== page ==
Sitting and resting was the order of the week following the race, just to give my tired and sore achilles tendon another healthy dose of non-vigorous function.  My brain and the rest of my musculature weren't too enchanted with all that rest.  I think I just did one Pilates routine all week and besides some stretching and the usual routine of demonstrating client exercises, that was really all.  My brain function and my sleep patterns are certainly much better in the presence of vigorous activity.

Prior to all that sitting and resting there was a spectacle beyond all imagination!  About 20,000 excited, chilled runners made it to the start line on Saturday, November 5.  The energy was high and buzzing and wonderful!  Nerves were jangling, flash bulbs popping, folks hanging out the hotel windows cheering, what a party atmosphere!  The half marathon was like that from start to finish, densely packed runners having a terrific time, dancing to the music, high-fiving folks standing streetside to cheer us on, what a super fun scene!  I am definitely wearing a boa for next year's race.

Amazingly perky, goofy, wonderful co-coach of the morning marathon CREW, Carol Ann, made up a couple of cheering pom-poms on broomstick handles for the two of us to carry so our CREW-mates could find us before the start in our designated corral.  Her pom, with a little help from our friends, made it the entire length of the marathon.  My pom made it to about the 5 mile mark, when I handed it off to a couple of little boys and their dad to enjoy.  Turns out they were spotted several times along the marathon course cheering with it... scored with that handoff!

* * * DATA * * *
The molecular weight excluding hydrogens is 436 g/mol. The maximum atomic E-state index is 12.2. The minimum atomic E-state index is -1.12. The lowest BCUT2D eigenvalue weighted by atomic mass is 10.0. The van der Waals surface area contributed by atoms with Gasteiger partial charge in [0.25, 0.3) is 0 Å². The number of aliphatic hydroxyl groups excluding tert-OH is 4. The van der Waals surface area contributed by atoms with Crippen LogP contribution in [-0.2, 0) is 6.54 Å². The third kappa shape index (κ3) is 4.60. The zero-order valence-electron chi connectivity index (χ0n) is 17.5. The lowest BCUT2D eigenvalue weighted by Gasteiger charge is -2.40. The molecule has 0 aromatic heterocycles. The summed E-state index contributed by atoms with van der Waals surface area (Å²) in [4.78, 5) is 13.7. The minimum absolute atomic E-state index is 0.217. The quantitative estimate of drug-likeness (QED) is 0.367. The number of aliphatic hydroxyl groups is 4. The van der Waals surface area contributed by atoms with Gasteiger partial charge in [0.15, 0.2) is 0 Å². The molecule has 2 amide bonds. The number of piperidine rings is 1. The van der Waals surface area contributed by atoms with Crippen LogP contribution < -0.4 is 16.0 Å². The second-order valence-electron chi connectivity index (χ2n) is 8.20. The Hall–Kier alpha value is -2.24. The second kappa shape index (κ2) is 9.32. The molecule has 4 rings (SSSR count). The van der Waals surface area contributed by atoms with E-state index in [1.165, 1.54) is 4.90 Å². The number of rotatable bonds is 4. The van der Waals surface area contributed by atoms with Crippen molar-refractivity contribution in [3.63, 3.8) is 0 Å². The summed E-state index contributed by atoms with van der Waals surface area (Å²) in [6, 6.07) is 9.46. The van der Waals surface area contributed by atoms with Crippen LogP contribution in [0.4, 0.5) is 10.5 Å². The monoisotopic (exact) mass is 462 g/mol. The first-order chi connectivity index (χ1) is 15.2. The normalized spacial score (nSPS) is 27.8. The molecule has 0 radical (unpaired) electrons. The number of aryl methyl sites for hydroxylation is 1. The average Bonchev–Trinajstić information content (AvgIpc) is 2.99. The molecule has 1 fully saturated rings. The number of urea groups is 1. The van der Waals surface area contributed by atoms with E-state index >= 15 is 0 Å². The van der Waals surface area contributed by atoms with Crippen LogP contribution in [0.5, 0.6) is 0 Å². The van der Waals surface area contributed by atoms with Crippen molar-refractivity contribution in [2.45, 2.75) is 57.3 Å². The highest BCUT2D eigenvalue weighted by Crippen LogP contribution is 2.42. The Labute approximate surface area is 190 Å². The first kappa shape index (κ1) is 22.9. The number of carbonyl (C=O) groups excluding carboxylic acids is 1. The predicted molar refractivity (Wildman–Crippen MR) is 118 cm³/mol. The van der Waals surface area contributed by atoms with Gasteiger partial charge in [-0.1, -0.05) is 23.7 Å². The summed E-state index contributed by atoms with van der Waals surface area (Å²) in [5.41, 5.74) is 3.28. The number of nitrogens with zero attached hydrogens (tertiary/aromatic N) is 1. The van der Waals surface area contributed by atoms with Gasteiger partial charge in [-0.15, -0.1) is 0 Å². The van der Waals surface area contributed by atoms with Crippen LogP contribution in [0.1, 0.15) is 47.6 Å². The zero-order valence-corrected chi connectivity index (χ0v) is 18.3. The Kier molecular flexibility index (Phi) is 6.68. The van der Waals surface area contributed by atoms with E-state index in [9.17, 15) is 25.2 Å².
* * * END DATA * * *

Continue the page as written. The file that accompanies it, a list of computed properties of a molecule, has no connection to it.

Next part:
Each and every one of our half-marathon and marathon trainees who made it to the start line made it across the finish line on race day.  What a great day for them!  And a great day for us coaches, we were absolutely bursting with pride for their efforts.  As difficult as it was for me to watch my comrades peel off at Anderson Street to head south for the full marathon route (we were having so darn much fun together!) it was beyond thrilling to watch them charging toward the finish line a couple of hours later.